Morphometrics of the avian lung. 2. The wild mallard (Anas platyrhynchos) and graylag goose (Anser anser).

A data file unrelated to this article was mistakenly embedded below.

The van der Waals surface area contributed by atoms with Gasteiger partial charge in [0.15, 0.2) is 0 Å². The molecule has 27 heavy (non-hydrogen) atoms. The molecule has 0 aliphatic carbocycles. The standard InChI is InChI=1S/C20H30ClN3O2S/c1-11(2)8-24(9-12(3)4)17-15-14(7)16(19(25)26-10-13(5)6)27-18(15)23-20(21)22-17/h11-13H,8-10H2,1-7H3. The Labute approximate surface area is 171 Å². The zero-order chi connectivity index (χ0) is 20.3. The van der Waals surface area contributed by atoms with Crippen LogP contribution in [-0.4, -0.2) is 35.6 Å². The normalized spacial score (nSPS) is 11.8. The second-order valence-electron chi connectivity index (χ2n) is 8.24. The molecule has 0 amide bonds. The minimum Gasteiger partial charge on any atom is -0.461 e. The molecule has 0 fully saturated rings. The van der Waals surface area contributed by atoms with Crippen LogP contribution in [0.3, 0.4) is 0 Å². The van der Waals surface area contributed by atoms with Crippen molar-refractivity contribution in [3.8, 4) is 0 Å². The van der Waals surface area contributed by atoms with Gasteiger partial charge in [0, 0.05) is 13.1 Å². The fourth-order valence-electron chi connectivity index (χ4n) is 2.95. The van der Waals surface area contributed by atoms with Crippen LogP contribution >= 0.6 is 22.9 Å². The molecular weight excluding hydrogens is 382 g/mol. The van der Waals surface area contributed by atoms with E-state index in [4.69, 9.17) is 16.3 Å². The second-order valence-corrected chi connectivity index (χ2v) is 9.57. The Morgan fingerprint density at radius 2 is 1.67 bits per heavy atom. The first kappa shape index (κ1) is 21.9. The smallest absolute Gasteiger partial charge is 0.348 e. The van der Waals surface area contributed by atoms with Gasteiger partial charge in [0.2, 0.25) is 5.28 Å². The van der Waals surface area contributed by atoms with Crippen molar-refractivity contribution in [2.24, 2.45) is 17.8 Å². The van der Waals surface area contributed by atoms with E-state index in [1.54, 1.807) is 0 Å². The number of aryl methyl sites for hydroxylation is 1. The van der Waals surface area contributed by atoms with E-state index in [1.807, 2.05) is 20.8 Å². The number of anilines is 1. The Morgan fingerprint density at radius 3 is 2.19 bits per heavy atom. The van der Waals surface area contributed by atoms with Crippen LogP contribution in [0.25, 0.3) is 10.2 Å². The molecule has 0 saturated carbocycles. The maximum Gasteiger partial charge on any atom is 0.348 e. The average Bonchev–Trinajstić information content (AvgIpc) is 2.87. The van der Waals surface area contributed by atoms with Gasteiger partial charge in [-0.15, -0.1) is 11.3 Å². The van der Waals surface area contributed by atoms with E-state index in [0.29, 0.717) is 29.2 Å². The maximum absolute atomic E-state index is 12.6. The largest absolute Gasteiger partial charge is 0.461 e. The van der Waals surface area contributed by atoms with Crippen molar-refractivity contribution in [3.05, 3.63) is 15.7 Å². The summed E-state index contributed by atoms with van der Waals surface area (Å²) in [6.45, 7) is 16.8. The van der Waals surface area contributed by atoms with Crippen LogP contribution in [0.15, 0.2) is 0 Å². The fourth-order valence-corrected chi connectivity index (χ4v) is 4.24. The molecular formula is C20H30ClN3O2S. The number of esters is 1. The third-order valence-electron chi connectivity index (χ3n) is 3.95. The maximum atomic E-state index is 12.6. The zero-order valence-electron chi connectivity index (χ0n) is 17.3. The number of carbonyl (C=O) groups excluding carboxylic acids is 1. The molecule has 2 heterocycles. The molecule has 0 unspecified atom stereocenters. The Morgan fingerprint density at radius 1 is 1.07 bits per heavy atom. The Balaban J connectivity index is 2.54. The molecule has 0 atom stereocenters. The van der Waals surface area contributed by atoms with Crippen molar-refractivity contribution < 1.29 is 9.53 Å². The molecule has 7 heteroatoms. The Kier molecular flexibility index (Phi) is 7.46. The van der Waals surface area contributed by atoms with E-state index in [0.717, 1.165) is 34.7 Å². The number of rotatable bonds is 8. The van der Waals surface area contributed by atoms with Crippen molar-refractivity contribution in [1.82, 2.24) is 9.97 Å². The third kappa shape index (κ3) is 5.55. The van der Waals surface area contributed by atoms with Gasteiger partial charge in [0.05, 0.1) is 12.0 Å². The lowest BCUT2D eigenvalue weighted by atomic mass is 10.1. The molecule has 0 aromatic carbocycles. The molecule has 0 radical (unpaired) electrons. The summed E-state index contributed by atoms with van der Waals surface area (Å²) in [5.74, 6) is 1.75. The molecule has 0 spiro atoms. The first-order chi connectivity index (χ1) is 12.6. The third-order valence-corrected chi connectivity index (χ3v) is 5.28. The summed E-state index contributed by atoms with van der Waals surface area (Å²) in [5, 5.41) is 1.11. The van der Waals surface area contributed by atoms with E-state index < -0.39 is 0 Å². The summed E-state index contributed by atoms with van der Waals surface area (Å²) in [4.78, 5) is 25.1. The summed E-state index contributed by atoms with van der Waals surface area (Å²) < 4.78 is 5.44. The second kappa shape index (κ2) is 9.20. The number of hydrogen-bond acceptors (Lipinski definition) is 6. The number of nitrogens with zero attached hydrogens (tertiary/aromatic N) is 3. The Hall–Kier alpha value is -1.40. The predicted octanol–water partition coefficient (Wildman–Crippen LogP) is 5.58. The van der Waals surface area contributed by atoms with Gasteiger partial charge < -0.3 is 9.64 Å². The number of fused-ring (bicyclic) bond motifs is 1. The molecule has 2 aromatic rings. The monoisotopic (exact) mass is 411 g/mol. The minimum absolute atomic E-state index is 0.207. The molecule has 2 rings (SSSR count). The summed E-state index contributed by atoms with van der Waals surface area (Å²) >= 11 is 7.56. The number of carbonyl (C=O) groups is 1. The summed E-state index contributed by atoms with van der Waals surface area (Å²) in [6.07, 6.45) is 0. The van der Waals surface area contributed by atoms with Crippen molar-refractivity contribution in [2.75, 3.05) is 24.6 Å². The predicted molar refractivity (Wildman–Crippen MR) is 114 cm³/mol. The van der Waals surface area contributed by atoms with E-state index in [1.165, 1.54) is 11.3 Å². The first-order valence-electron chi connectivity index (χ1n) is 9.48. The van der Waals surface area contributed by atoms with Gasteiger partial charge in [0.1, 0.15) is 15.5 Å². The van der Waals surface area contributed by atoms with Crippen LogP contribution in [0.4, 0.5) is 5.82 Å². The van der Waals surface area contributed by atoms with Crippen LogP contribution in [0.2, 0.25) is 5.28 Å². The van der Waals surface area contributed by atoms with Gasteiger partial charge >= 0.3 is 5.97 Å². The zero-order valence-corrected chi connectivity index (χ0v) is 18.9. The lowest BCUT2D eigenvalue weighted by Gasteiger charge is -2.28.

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The lungs of 5 wild mallard ducks (Anas platyrhynchos) and 5 feral graylag geese (Anser anser) of mean body weight 1.04 and 3.84 kg, respectively, were fixed in situ by intratracheal infusion of 2.3% glutaraldehyde, pH 7.4 and total osmolarity 350 mOsm, at a pressure head of 25 cm, and analysed by standard morphometric techniques. The following data apply to both lungs together, in the fixed state, the first value relating to Anas and the second to Anser in each case: lung volume, 30.4 and 95.3 cm3; volume of exchange tissue, 12.32 and 38.50 cm3; volume of capillary blood, 4.06 and 12.49 cm3; surface area of blood-gas (tissue) barrier per unit body weight, 28.56 and 23.10 cm2/g; surface area of the blood-gas (tissue) barrier per unit volume of lung, 977 and 932 cm2/cm3; surface area of blood-gas (tissue) barrier per unit volume of exchange tissue, 241 and 230 mm2/mm3; harmonic mean thickness of tissue barrier, 0.133 and 0.118 microns; arithmetic mean thickness of tissue barrier, 0.903 and 0.887 microns; harmonic mean thickness of plasma layer, 0.369 and 0.322 microns; mean total morphometric pulmonary diffusing capacity per unit body weight, 3.85 and 3.59 ml O2/min/mm Hg/kg. These morphometric parameters of Anas and Anser are compared with those reported in the literature for the domestic fowl (Gallus gallus), the budgerigar (Melopsittacus undulatus), the house sparrow (Passer domesticus), and the violet-eared hummingbird (Colibri coruscans). The lungs of these six avian species show progressively advancing adaptations, from Gallus, through Anser, Anas, Melopsittacus and Passer, to Colibri, which appear to be consistent with the energetic characteristics of these birds